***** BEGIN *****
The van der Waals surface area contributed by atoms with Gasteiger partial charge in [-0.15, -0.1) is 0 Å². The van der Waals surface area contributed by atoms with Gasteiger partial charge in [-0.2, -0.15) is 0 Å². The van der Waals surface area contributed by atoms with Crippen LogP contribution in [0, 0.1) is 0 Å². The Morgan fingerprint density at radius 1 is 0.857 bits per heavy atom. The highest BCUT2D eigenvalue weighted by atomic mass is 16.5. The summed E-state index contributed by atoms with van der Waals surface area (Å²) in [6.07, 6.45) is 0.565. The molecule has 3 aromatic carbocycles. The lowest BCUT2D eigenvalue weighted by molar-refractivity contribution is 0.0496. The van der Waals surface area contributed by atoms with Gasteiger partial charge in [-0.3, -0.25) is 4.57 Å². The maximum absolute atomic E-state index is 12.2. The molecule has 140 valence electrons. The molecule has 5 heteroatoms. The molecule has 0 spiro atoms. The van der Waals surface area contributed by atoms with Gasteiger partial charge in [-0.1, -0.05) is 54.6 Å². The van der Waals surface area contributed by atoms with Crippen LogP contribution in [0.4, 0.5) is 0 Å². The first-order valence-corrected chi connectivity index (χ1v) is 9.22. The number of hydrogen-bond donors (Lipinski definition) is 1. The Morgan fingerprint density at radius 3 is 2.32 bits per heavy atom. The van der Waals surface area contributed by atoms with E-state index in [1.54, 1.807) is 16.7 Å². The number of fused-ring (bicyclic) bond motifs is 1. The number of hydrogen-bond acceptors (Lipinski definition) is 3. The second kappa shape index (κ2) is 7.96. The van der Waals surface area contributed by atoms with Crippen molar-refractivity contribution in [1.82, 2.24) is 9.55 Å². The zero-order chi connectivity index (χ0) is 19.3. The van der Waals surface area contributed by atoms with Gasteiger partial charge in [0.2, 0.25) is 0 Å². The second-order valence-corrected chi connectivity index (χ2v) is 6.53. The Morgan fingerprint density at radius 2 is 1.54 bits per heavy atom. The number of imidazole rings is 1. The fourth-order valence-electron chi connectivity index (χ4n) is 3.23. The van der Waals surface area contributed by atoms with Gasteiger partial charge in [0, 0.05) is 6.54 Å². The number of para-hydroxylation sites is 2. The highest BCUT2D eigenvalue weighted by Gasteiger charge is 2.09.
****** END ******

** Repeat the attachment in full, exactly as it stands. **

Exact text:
The van der Waals surface area contributed by atoms with Gasteiger partial charge in [-0.15, -0.1) is 0 Å². The van der Waals surface area contributed by atoms with Gasteiger partial charge in [-0.2, -0.15) is 0 Å². The van der Waals surface area contributed by atoms with Crippen LogP contribution in [0, 0.1) is 0 Å². The Morgan fingerprint density at radius 1 is 0.857 bits per heavy atom. The highest BCUT2D eigenvalue weighted by atomic mass is 16.5. The summed E-state index contributed by atoms with van der Waals surface area (Å²) in [6.07, 6.45) is 0.565. The molecule has 3 aromatic carbocycles. The lowest BCUT2D eigenvalue weighted by molar-refractivity contribution is 0.0496. The van der Waals surface area contributed by atoms with Gasteiger partial charge in [-0.3, -0.25) is 4.57 Å². The maximum absolute atomic E-state index is 12.2. The molecule has 140 valence electrons. The molecule has 5 heteroatoms. The molecule has 0 spiro atoms. The van der Waals surface area contributed by atoms with Gasteiger partial charge in [-0.1, -0.05) is 54.6 Å². The van der Waals surface area contributed by atoms with Crippen LogP contribution in [0.4, 0.5) is 0 Å². The first-order valence-corrected chi connectivity index (χ1v) is 9.22. The number of hydrogen-bond donors (Lipinski definition) is 1. The Morgan fingerprint density at radius 3 is 2.32 bits per heavy atom. The van der Waals surface area contributed by atoms with E-state index in [1.54, 1.807) is 16.7 Å². The number of fused-ring (bicyclic) bond motifs is 1. The number of hydrogen-bond acceptors (Lipinski definition) is 3. The second kappa shape index (κ2) is 7.96. The van der Waals surface area contributed by atoms with Crippen molar-refractivity contribution in [1.82, 2.24) is 9.55 Å². The zero-order chi connectivity index (χ0) is 19.3. The van der Waals surface area contributed by atoms with Gasteiger partial charge in [0.2, 0.25) is 0 Å². The second-order valence-corrected chi connectivity index (χ2v) is 6.53. The Morgan fingerprint density at radius 2 is 1.54 bits per heavy atom. The number of imidazole rings is 1. The fourth-order valence-electron chi connectivity index (χ4n) is 3.23. The van der Waals surface area contributed by atoms with Gasteiger partial charge in [0, 0.05) is 6.54 Å². The number of para-hydroxylation sites is 2. The highest BCUT2D eigenvalue weighted by Gasteiger charge is 2.09.